Controlling LED Signs Over Local Network Or Public Internet    
  

There are two basic ways to control Asayo LED signs over a network, either within a local private network, or over the public Internet.
 

Local Network LED Signs

An LED sign that is connected to a local network, is only accessible to people that are connected to the same local network.

If your local network consists of a single network switch, then controlling LED signs via your network is simple; you just need to determine the local IP address that is assigned to the Ethernet-to-Serial adapter that connects each LED sign to your local network.  If your PC and your LED signs are not connected to the same network switch, then talk to your network administration, as the setup issues may be more complicated.   Below we show how LED signs can be connected to a local network switch.


 

Each LED sign has it's own local IP address, 192.168.0.6 and 192.168.0.7 in this example. The 6001 number is the port number that the adapter listens to.  The Ethernet-to-Serial adapter can use any port from 1000 - 9999, and here have selected to use port 6001.  You can change the 6001 port to another number in the Ethernet-to-Serial adapter, but whatever port number you use, you should use the same number for each LED sign, to make remembering the port number easier for the users.

In the above example, the each PC user can communicate with one LED sign by using IP address 192.168.0.6:6001 and can communicate with the other LED sign by using IP address 192.168.0.7:6001.
 

Public Internet LED Signs

With a public network setup, your LED signs will be accessible via a public IP address.  This means that anyone connected to the Internet, who knows your LED sign's public IP address, and who knows the port number, and the LED sign protocol, can send messages to your LED sign.  To prevent unauthorized persons from sending messages, you can give each LED sign a password.

With a public network setup, you would connect your LED signs the same way as in the local network setup above.  The difference is that the local network switch near the LED signs, does not have to be the same network switch that the PC user is connected to.

The illustration below shows how LED signs can be hooked up to local network switches, which are then connected to the Internet via fixed public IP addresses.  For your particular network configuration, you will need to talk to your network administrator on how to set up your LED signs so they can be accessed via a public IP address.

In order for this public setup to work, the network switches have to have a fixed public IP address when they connect to the Internet, so the address does not change each time you access the Internet.

The network switches also have to be configured to forward data coming in on port 6001 to the LED sign with a particular local IP address.  For example the network switch in Miami with the public IP address of 24.3.97.98 needs to be configured to forward data coming in for the public IP address of 24.3.97.98:6001 to the local IP address of 192.168.0.3:6001.  The network switch in Seattle needs to be configured to forward data coming in for the public IP address of 44.7.15.22:6001 to the local IP address of 192.168.0.5:6001.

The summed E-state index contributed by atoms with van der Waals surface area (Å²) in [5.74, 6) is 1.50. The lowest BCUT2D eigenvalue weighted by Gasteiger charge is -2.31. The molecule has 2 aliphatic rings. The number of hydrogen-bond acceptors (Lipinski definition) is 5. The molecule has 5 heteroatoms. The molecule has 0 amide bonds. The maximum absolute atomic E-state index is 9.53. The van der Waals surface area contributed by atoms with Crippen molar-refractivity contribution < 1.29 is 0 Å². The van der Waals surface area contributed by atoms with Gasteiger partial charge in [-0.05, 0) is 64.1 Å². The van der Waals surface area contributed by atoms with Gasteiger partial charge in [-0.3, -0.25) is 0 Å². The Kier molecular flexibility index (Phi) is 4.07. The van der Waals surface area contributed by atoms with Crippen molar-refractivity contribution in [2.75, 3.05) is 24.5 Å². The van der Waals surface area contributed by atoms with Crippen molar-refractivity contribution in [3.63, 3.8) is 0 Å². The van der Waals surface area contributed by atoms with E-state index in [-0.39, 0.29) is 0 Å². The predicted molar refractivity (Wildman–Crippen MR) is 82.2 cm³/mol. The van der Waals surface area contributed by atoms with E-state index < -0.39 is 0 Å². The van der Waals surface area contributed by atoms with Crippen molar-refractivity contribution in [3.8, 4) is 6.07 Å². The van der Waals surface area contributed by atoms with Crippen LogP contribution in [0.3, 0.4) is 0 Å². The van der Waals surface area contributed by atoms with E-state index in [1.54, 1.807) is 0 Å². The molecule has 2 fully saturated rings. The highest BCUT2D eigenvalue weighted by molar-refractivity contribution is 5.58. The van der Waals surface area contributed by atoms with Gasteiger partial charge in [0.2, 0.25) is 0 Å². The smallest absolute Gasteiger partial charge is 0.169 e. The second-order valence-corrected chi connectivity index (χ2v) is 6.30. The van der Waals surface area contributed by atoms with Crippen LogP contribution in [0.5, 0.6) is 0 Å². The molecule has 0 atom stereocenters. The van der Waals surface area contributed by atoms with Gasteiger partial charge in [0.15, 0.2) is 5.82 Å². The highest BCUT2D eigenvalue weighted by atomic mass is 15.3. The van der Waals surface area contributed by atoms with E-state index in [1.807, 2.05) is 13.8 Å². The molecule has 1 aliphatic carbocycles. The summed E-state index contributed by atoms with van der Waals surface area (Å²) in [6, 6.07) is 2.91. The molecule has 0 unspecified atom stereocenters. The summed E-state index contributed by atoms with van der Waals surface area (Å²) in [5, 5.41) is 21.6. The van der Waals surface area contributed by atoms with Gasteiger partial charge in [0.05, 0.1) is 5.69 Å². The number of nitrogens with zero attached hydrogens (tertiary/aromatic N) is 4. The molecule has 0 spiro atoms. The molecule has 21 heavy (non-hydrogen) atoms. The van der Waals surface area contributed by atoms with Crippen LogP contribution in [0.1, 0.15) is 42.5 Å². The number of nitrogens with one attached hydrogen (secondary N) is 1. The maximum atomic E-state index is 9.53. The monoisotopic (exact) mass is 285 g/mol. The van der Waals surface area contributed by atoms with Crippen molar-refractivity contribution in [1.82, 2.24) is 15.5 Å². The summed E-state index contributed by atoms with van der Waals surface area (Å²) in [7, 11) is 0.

Once the proper port forwarding is set up (different switches may have other names for this capability), the user only needs to know the public address and port number for each sign, namely 24.3.97.98:6001 for the Miami sign, and 44.7.15.22:6001 for the Seattle sign.

By default both LED signs are also available to anyone on the local networks, if they use the local IP addresses, namely 192.168.0.3:6001 in Miami, and 192.168.0.5:6001 in Seattle.
 

Sending Messages To Network Signs Using Asayo LED Sign Software XL

Our LED Sign Software XL is setup to handle LED signs connected to a local network, and signs connected to the Internet.  You can specify in the XL software, via the program's preferences, that the Default Send To location is an IP address rather than a serial COM port.  For example…

Default Send To      192.168.0.3:6001      (a local network IP address)

Default Send To      24.3.97.98:6001        (a public Internet IP address)

At the beginning of your messages, you can also specify the Send To location as an IP address in the {sendto:...} command.  Here are the same examples using this method…

{sendto:192.168.0.3:6001}

{sendto:24.3.97.98:6001}

Using the XL software's shortcut definition feature you can give your LED signs regular names, such as Detroit, or sales.  Then, when you want to send messages to the sign in Detroit, just place {detroit} at the beginning of your messages, or {sales} at the beginning to send your messages to the sign in sales.

 
Software Developers

We now provide two ways to integrate LED signs into your own software . . .

LED Sign Software Developer Kit

Our SDK lets you create and send message strings to Asayo LED signs in their message protocol.  Perl source code examples are provided, though you can use any PC software development language.  Price $55  Learn More

LED Sign Message Software Tool

Our software tool takes the arguments found on a command line to build and send a message to one or more Asayo LED signs over com ports (Serial/USB) or via Ethernet to IP addresses.  Be up and running in minutes.  Price $75  Learn More

 
 
 
 
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